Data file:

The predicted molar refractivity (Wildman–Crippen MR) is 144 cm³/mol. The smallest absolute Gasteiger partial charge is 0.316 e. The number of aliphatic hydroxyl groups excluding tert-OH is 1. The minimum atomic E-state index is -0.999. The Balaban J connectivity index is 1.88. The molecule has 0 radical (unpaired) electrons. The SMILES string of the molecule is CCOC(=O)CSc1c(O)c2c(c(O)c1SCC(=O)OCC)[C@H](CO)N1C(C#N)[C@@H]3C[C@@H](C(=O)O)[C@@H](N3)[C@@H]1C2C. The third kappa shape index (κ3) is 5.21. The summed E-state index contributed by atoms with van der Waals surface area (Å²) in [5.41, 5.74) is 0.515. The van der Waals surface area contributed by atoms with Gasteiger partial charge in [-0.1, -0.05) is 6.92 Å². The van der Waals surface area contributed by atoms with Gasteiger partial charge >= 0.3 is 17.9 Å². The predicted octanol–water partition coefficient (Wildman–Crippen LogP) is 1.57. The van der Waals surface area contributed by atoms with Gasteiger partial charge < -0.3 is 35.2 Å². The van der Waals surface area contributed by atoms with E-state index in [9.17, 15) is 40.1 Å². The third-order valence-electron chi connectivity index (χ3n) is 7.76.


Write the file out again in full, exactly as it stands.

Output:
The predicted molar refractivity (Wildman–Crippen MR) is 144 cm³/mol. The smallest absolute Gasteiger partial charge is 0.316 e. The number of aliphatic hydroxyl groups excluding tert-OH is 1. The minimum atomic E-state index is -0.999. The Balaban J connectivity index is 1.88. The molecule has 0 radical (unpaired) electrons. The SMILES string of the molecule is CCOC(=O)CSc1c(O)c2c(c(O)c1SCC(=O)OCC)[C@H](CO)N1C(C#N)[C@@H]3C[C@@H](C(=O)O)[C@@H](N3)[C@@H]1C2C. The third kappa shape index (κ3) is 5.21. The summed E-state index contributed by atoms with van der Waals surface area (Å²) in [5.41, 5.74) is 0.515. The van der Waals surface area contributed by atoms with Gasteiger partial charge in [-0.1, -0.05) is 6.92 Å². The van der Waals surface area contributed by atoms with Gasteiger partial charge >= 0.3 is 17.9 Å². The predicted octanol–water partition coefficient (Wildman–Crippen LogP) is 1.57. The van der Waals surface area contributed by atoms with Gasteiger partial charge < -0.3 is 35.2 Å². The van der Waals surface area contributed by atoms with E-state index in [9.17, 15) is 40.1 Å². The third-order valence-electron chi connectivity index (χ3n) is 7.76.